The COVID-19 health crisis has been brutal for Bloomin' Brands (NASDAQ:BLMN). The parent company of restaurant chains Outback Steakhouse, Carrabba's Italian Grill, Bonefish Grill, and Fleming's Prime Steakhouse is trading 50% below its yearly highs. And that's after rising 170% in a soaring rebound since the middle of March.

Bloomin' Brands might be a decent long-term buy at these low prices for investors with an appetite for risky turnarounds, but I wouldn't bet the farm on the Outback operator right now. Here's why.

The coronavirus crisis

The company is champing at the bit to reopen its restaurants, and I mean really reopen them. Bloomin' burned roughly $7 million of cash per week when operations were strictly limited to takeout and delivery options. The gradual return to sit-down dining sales is underway, but it's a slow process, and many consumers simply aren't willing to get back into crowded restaurants quite yet.

At the same time, there's a clear risk that the federal and local governments might be rushing the reopening idea and setting up America for another wave of coronavirus infections. This time, the spread would start with 1.7 million confirmed COVID-19 cases and an unknowable amount of undetected infections. There were less than 20,000 U.S. cases when Bloomin' closed its restaurants to on-premises dining.

Photo of a restaurant with no customers.

Image source: Getty Images.

Crushing debt, limited cash

It would take a lot of financial damage to actually kill Bloomin' Brands. After drawing down $376 million from its revolving credit facilities and raising another $192 million from convertible debt notes, the company held a grand total of $595 million in cash reserves in early May.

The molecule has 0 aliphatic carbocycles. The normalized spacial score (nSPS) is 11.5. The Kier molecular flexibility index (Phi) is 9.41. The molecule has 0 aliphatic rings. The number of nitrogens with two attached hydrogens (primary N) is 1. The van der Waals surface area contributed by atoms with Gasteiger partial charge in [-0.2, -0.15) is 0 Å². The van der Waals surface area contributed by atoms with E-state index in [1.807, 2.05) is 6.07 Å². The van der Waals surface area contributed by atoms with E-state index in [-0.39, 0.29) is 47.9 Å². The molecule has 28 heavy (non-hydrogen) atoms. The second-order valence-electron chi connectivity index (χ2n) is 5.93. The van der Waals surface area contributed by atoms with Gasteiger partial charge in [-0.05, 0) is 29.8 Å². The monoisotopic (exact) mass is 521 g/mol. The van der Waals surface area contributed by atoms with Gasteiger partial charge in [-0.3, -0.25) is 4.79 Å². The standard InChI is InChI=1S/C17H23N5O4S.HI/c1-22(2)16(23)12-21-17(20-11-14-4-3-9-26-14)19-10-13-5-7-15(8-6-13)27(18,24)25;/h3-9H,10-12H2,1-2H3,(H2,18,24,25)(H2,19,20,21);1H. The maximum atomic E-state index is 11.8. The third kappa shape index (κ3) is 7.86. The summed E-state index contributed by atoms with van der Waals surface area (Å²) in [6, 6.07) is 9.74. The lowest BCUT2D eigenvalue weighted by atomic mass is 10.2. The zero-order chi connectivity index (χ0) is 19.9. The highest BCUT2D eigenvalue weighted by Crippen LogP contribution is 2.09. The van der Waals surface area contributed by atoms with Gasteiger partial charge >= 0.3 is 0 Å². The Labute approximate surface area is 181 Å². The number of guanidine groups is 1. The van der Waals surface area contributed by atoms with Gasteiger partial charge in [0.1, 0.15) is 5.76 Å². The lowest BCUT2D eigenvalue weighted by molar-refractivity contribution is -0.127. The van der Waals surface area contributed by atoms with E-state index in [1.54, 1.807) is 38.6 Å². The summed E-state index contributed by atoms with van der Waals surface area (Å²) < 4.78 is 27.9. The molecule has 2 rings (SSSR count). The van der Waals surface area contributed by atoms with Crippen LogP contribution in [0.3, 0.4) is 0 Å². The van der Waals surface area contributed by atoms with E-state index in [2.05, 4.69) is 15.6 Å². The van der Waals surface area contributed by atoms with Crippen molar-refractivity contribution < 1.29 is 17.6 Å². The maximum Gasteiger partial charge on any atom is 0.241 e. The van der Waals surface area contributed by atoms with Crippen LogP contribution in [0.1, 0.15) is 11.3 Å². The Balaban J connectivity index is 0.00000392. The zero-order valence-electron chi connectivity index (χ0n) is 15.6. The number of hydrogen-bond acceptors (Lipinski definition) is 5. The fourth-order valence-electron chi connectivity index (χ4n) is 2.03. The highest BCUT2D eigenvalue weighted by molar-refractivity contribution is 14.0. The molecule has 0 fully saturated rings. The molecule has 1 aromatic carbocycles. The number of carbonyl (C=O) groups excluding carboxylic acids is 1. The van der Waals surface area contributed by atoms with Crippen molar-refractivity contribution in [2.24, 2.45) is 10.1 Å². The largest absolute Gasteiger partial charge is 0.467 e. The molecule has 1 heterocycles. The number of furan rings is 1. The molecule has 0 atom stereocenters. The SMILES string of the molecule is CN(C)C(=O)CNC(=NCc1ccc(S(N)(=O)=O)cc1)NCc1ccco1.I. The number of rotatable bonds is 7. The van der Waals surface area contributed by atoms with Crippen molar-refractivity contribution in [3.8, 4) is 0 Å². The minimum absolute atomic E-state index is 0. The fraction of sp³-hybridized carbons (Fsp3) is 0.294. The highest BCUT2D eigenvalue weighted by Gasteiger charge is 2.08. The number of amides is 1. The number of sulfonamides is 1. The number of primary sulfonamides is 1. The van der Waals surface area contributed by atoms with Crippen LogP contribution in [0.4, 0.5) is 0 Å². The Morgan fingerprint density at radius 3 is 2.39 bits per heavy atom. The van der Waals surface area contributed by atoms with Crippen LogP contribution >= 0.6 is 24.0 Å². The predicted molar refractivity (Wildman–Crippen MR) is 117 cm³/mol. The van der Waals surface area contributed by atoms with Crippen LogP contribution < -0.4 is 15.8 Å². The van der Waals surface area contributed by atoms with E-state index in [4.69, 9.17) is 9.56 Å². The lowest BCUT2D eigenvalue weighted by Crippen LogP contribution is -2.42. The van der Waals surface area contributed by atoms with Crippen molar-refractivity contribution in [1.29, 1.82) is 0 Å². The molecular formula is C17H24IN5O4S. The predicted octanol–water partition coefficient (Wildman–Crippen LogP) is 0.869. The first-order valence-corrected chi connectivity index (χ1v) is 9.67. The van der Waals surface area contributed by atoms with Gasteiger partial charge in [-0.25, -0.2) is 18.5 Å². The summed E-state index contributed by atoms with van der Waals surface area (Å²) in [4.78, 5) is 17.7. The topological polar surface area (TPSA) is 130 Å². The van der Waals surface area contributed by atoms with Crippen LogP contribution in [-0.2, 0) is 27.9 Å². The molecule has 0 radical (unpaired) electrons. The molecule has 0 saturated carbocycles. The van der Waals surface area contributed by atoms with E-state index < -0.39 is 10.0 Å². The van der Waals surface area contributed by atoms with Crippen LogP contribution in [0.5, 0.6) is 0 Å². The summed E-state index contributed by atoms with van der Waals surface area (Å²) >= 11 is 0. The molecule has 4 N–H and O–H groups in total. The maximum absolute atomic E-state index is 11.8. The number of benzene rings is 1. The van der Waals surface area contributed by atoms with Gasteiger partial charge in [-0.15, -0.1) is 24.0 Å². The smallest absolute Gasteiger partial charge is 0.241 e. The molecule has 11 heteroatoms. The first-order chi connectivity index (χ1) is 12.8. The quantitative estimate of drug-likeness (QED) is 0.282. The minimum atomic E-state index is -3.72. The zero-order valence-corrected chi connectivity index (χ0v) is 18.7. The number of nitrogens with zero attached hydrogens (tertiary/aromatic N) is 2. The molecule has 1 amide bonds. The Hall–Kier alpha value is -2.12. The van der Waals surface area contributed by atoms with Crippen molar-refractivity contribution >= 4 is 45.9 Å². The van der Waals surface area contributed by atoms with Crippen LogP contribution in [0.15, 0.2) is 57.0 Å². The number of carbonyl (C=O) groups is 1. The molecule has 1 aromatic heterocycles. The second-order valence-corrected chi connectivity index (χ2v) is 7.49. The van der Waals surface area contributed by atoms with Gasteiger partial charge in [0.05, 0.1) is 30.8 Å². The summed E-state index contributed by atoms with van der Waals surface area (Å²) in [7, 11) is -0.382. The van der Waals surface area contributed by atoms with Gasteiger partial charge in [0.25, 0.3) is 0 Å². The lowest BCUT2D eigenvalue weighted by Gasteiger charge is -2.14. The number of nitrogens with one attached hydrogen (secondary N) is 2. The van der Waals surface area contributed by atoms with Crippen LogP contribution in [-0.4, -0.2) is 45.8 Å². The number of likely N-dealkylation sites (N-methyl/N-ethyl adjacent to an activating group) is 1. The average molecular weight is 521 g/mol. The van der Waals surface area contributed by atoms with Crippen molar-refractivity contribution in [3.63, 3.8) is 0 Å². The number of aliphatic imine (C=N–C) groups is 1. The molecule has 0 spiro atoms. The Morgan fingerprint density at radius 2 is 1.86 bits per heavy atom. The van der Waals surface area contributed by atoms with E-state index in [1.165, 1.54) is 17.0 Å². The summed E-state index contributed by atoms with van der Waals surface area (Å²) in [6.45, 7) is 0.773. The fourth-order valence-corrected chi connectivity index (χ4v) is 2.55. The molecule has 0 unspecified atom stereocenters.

That being said, the debt load added up to $1.6 billion at that same point, and the company's credit ratings are falling. This wasn't a perfectly healthy business before the pandemic, and Bloomin' was actively exploring "strategic alternatives." That process has been canceled due to the uncertainty of the COVID-19 situation, but the mere fact that the board of directors was considering spinoffs, asset sales, or maybe even a buyout of the whole company raises warning flags.

A hand is throwing a wooden boomerang into a cloudy sky.

Will this one make it back? Image source: Getty Images.

Will Outback make it back?

Sure, you can buy a bit of Bloomin' stock today, but only as a speculative bet on a long-term turnaround. Be prepared for dramatic price drops in the months ahead, and don't be surprised if it takes years before the restaurant sector gets back to relatively normal operations. Only invest money you can afford to lose if things don't work out.

And even then, it's probably better to rely on the long-term value prospects of restaurant chains with cleaner balance sheets, such as Texas Roadhouse (NASDAQ:TXRH) or Olive Garden parent Darden Restaurants (NYSE:DRI). Bloomin' Brands' combination of high debt and falling credit quality is a bit too rich for my blood.